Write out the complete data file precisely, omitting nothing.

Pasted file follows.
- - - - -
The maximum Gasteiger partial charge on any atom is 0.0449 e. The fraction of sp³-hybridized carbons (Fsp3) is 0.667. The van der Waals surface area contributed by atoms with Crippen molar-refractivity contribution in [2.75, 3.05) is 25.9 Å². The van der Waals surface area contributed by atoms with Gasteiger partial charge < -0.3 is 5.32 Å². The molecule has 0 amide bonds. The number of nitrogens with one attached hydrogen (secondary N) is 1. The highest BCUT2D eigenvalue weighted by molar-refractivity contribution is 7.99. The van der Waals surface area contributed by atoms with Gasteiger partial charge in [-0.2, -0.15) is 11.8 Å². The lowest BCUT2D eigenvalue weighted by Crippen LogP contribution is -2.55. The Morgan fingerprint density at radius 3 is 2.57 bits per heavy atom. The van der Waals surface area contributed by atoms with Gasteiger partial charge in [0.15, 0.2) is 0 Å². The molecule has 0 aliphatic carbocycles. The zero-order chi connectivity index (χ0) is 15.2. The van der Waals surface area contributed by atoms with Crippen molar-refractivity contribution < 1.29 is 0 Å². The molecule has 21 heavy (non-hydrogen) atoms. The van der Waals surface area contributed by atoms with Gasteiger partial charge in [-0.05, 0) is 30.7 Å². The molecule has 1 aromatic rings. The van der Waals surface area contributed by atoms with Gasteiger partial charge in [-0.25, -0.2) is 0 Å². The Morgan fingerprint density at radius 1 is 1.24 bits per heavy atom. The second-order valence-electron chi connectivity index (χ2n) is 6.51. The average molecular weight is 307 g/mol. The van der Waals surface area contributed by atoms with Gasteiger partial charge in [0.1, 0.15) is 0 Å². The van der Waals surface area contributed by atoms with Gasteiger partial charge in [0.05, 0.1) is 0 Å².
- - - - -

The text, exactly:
The maximum Gasteiger partial charge on any atom is 0.0449 e. The fraction of sp³-hybridized carbons (Fsp3) is 0.667. The van der Waals surface area contributed by atoms with Crippen molar-refractivity contribution in [2.75, 3.05) is 25.9 Å². The van der Waals surface area contributed by atoms with Gasteiger partial charge < -0.3 is 5.32 Å². The molecule has 0 amide bonds. The number of nitrogens with one attached hydrogen (secondary N) is 1. The highest BCUT2D eigenvalue weighted by molar-refractivity contribution is 7.99. The van der Waals surface area contributed by atoms with Gasteiger partial charge in [-0.2, -0.15) is 11.8 Å². The lowest BCUT2D eigenvalue weighted by Crippen LogP contribution is -2.55. The Morgan fingerprint density at radius 3 is 2.57 bits per heavy atom. The van der Waals surface area contributed by atoms with Gasteiger partial charge in [0.15, 0.2) is 0 Å². The molecule has 0 aliphatic carbocycles. The zero-order chi connectivity index (χ0) is 15.2. The van der Waals surface area contributed by atoms with Crippen molar-refractivity contribution < 1.29 is 0 Å². The molecule has 21 heavy (non-hydrogen) atoms. The van der Waals surface area contributed by atoms with Gasteiger partial charge in [-0.05, 0) is 30.7 Å². The molecule has 1 aromatic rings. The van der Waals surface area contributed by atoms with Gasteiger partial charge in [-0.25, -0.2) is 0 Å². The Morgan fingerprint density at radius 1 is 1.24 bits per heavy atom. The second-order valence-electron chi connectivity index (χ2n) is 6.51. The average molecular weight is 307 g/mol. The van der Waals surface area contributed by atoms with Gasteiger partial charge in [0.1, 0.15) is 0 Å². The van der Waals surface area contributed by atoms with Gasteiger partial charge in [0.05, 0.1) is 0 Å².